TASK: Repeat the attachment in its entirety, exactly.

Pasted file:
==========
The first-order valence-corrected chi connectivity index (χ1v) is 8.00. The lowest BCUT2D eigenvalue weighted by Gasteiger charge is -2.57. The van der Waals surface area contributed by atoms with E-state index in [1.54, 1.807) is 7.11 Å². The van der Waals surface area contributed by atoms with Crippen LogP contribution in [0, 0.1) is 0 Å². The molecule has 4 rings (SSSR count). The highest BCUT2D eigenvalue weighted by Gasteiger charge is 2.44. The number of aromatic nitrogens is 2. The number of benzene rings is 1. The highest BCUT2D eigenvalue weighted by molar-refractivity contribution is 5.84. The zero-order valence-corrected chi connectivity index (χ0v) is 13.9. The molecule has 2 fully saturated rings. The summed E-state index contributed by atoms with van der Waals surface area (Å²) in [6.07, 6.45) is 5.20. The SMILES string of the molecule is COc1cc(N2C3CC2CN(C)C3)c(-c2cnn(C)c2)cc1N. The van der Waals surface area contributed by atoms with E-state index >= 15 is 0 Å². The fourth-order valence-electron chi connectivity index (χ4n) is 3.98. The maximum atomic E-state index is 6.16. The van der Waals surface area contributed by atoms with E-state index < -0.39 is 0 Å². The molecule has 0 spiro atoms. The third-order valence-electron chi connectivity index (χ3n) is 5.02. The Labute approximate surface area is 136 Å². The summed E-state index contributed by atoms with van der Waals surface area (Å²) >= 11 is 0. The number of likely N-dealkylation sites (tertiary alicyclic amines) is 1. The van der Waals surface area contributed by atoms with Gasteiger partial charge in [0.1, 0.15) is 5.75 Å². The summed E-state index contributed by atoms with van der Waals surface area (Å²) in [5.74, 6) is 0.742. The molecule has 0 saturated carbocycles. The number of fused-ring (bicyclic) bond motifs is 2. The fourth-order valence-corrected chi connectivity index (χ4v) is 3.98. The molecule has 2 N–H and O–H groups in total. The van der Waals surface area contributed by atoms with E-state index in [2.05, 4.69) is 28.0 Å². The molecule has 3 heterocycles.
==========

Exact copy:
The first-order valence-corrected chi connectivity index (χ1v) is 8.00. The lowest BCUT2D eigenvalue weighted by Gasteiger charge is -2.57. The van der Waals surface area contributed by atoms with E-state index in [1.54, 1.807) is 7.11 Å². The van der Waals surface area contributed by atoms with Crippen LogP contribution in [0, 0.1) is 0 Å². The molecule has 4 rings (SSSR count). The highest BCUT2D eigenvalue weighted by Gasteiger charge is 2.44. The number of aromatic nitrogens is 2. The number of benzene rings is 1. The highest BCUT2D eigenvalue weighted by molar-refractivity contribution is 5.84. The zero-order valence-corrected chi connectivity index (χ0v) is 13.9. The molecule has 2 fully saturated rings. The summed E-state index contributed by atoms with van der Waals surface area (Å²) in [6.07, 6.45) is 5.20. The SMILES string of the molecule is COc1cc(N2C3CC2CN(C)C3)c(-c2cnn(C)c2)cc1N. The van der Waals surface area contributed by atoms with E-state index >= 15 is 0 Å². The fourth-order valence-electron chi connectivity index (χ4n) is 3.98. The maximum atomic E-state index is 6.16. The van der Waals surface area contributed by atoms with E-state index < -0.39 is 0 Å². The molecule has 0 spiro atoms. The third-order valence-electron chi connectivity index (χ3n) is 5.02. The Labute approximate surface area is 136 Å². The summed E-state index contributed by atoms with van der Waals surface area (Å²) >= 11 is 0. The number of likely N-dealkylation sites (tertiary alicyclic amines) is 1. The van der Waals surface area contributed by atoms with Gasteiger partial charge in [0.1, 0.15) is 5.75 Å². The summed E-state index contributed by atoms with van der Waals surface area (Å²) in [5.74, 6) is 0.742. The molecule has 0 saturated carbocycles. The number of fused-ring (bicyclic) bond motifs is 2. The fourth-order valence-corrected chi connectivity index (χ4v) is 3.98. The molecule has 2 N–H and O–H groups in total. The van der Waals surface area contributed by atoms with E-state index in [2.05, 4.69) is 28.0 Å². The molecule has 3 heterocycles.